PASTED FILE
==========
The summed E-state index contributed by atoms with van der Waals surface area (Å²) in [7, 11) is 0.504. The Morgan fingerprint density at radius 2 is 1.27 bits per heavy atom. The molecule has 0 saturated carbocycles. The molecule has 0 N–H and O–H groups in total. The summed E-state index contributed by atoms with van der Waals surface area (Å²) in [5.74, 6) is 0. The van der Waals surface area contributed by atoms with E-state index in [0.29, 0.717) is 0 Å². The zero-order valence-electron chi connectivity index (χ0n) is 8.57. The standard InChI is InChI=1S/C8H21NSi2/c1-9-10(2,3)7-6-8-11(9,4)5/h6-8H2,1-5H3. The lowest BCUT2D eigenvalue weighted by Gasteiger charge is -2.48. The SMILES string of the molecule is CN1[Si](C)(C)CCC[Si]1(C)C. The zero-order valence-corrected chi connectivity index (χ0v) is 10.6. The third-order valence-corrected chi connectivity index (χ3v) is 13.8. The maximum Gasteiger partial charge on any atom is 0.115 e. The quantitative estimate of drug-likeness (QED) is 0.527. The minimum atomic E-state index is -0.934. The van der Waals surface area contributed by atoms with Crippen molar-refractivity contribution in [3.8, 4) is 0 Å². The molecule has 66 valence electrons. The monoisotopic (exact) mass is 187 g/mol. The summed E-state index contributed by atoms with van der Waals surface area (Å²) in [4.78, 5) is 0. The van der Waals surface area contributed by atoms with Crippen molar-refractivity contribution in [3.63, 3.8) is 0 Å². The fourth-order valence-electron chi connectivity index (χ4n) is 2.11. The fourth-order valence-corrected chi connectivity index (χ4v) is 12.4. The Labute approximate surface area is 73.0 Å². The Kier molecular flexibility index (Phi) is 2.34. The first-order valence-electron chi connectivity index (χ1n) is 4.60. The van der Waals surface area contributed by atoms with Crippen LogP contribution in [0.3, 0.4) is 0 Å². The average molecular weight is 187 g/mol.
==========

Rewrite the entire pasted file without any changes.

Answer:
The summed E-state index contributed by atoms with van der Waals surface area (Å²) in [7, 11) is 0.504. The Morgan fingerprint density at radius 2 is 1.27 bits per heavy atom. The molecule has 0 saturated carbocycles. The molecule has 0 N–H and O–H groups in total. The summed E-state index contributed by atoms with van der Waals surface area (Å²) in [5.74, 6) is 0. The van der Waals surface area contributed by atoms with E-state index in [0.29, 0.717) is 0 Å². The zero-order valence-electron chi connectivity index (χ0n) is 8.57. The standard InChI is InChI=1S/C8H21NSi2/c1-9-10(2,3)7-6-8-11(9,4)5/h6-8H2,1-5H3. The lowest BCUT2D eigenvalue weighted by Gasteiger charge is -2.48. The SMILES string of the molecule is CN1[Si](C)(C)CCC[Si]1(C)C. The zero-order valence-corrected chi connectivity index (χ0v) is 10.6. The third-order valence-corrected chi connectivity index (χ3v) is 13.8. The maximum Gasteiger partial charge on any atom is 0.115 e. The quantitative estimate of drug-likeness (QED) is 0.527. The minimum atomic E-state index is -0.934. The van der Waals surface area contributed by atoms with Crippen molar-refractivity contribution in [3.8, 4) is 0 Å². The molecule has 66 valence electrons. The monoisotopic (exact) mass is 187 g/mol. The summed E-state index contributed by atoms with van der Waals surface area (Å²) in [4.78, 5) is 0. The van der Waals surface area contributed by atoms with Crippen molar-refractivity contribution in [3.63, 3.8) is 0 Å². The fourth-order valence-electron chi connectivity index (χ4n) is 2.11. The fourth-order valence-corrected chi connectivity index (χ4v) is 12.4. The Labute approximate surface area is 73.0 Å². The Kier molecular flexibility index (Phi) is 2.34. The first-order valence-electron chi connectivity index (χ1n) is 4.60. The van der Waals surface area contributed by atoms with Crippen LogP contribution in [0.3, 0.4) is 0 Å². The average molecular weight is 187 g/mol.